Refugees

Over 90,000 displaced in Yemen's Marib: UN

By AFP

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Yemenis watch flooded waters in Marib province on August 4th. [AFP]

More than 90,000 people have been displaced in Marib province since January due to intense fighting between the Yemeni government forces and the Iran-backed Houthis (Ansarallah), the UN said Tuesday (October 6th).

The Houthis have held Sanaa, 120 kilometres away, since 2014, and are mounting a fierce campaign to take Marib -- the government's last northern stronghold.

The escalation in fighting has pushed more and more families from their homes, and is now threatening 140 camps currently operating in the province.

After years of conflict, some sources put the number of displaced in Marib at one million.

"Deadly fighting now is entering its tenth month in north-east Yemen, where more than 90,000 people have been displaced to and within Marib governorate since January," the International Organisation for Migration said in a statement.

"That is over half of all conflict-related displacement in Yemen this year," the UN agency said. "The situation is about to get worse."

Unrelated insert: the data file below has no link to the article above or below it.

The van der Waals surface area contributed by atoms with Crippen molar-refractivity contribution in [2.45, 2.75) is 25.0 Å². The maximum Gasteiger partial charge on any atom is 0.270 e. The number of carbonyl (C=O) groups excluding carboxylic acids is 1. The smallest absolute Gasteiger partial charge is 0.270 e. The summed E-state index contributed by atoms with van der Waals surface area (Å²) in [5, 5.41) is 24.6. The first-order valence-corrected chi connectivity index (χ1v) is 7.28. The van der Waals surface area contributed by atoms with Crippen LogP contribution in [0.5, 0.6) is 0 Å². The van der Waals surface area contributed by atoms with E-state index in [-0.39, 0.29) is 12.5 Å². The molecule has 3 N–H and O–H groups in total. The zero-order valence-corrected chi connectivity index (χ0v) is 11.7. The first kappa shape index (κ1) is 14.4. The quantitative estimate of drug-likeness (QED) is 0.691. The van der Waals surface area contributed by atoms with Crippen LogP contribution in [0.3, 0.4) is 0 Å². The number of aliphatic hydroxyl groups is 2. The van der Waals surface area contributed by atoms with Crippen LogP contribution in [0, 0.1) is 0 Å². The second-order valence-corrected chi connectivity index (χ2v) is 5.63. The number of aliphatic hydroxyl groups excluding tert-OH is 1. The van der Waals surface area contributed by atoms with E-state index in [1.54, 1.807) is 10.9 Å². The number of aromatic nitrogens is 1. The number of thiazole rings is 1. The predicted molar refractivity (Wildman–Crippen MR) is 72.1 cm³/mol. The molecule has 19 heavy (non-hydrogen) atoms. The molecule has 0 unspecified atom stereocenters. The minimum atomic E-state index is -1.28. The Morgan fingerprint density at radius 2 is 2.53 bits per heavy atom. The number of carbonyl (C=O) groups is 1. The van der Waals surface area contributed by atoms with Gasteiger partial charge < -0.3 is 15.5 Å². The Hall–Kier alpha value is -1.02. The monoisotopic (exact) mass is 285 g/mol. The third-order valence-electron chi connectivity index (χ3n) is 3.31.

Yemen chief of mission Christa Rottensteiner said the IOM was "hugely concerned" as the fighting drew nearer to areas heavily populated with civilians.

"We hope that a peaceful resolution can be found soon to prevent a massive displacement crisis," she said. "Hundreds of thousands of people could be forced to flee, many of whom would be running from this conflict for the second, third or even fourth time."

Until early 2020, Marib city was spared the worst of the conflict, due to its strategically important oil and gas reserves, and also because of its location near the border of regional power Saudi Arabia.

It became a sanctuary for many in the early years of the five-year war, taking in those hoping for a new start, but that relative stability is gone and residents are in the line of fire as the two sides battle for control.

Rottensteiner warned that if there is no resolution, "more areas would become unreachable for humanitarian organisations, meaning vulnerable communities would be left without even the most basic support".

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